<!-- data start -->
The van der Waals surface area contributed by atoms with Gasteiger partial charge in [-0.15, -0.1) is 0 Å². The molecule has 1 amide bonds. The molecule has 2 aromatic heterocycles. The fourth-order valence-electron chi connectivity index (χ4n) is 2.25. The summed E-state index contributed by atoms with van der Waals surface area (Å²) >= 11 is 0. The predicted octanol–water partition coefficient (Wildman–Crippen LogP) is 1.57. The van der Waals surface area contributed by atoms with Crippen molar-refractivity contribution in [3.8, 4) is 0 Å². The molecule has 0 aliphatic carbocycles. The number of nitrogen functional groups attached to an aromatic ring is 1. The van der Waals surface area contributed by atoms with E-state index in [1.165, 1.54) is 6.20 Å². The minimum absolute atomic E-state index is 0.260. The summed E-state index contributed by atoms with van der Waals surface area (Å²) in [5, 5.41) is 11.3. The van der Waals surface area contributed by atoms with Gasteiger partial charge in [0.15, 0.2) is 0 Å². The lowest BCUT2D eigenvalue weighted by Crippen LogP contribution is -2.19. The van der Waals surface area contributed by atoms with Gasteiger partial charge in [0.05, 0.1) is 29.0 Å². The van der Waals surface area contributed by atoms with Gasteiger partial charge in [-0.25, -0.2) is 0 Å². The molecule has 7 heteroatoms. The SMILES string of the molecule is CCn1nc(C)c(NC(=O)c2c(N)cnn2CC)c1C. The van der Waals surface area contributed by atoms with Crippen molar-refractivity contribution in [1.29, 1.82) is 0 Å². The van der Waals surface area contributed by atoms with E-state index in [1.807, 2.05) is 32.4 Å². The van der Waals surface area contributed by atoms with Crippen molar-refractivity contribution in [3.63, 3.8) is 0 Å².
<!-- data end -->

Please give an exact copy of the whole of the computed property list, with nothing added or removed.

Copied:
The van der Waals surface area contributed by atoms with Gasteiger partial charge in [-0.15, -0.1) is 0 Å². The molecule has 1 amide bonds. The molecule has 2 aromatic heterocycles. The fourth-order valence-electron chi connectivity index (χ4n) is 2.25. The summed E-state index contributed by atoms with van der Waals surface area (Å²) >= 11 is 0. The predicted octanol–water partition coefficient (Wildman–Crippen LogP) is 1.57. The van der Waals surface area contributed by atoms with Crippen molar-refractivity contribution in [3.8, 4) is 0 Å². The molecule has 0 aliphatic carbocycles. The number of nitrogen functional groups attached to an aromatic ring is 1. The van der Waals surface area contributed by atoms with E-state index in [1.165, 1.54) is 6.20 Å². The minimum absolute atomic E-state index is 0.260. The summed E-state index contributed by atoms with van der Waals surface area (Å²) in [5, 5.41) is 11.3. The van der Waals surface area contributed by atoms with Gasteiger partial charge in [0.15, 0.2) is 0 Å². The lowest BCUT2D eigenvalue weighted by Crippen LogP contribution is -2.19. The van der Waals surface area contributed by atoms with Gasteiger partial charge in [0.05, 0.1) is 29.0 Å². The van der Waals surface area contributed by atoms with Gasteiger partial charge in [-0.25, -0.2) is 0 Å². The molecule has 7 heteroatoms. The SMILES string of the molecule is CCn1nc(C)c(NC(=O)c2c(N)cnn2CC)c1C. The van der Waals surface area contributed by atoms with Crippen molar-refractivity contribution in [1.29, 1.82) is 0 Å². The van der Waals surface area contributed by atoms with E-state index in [1.807, 2.05) is 32.4 Å². The van der Waals surface area contributed by atoms with Crippen molar-refractivity contribution in [3.63, 3.8) is 0 Å².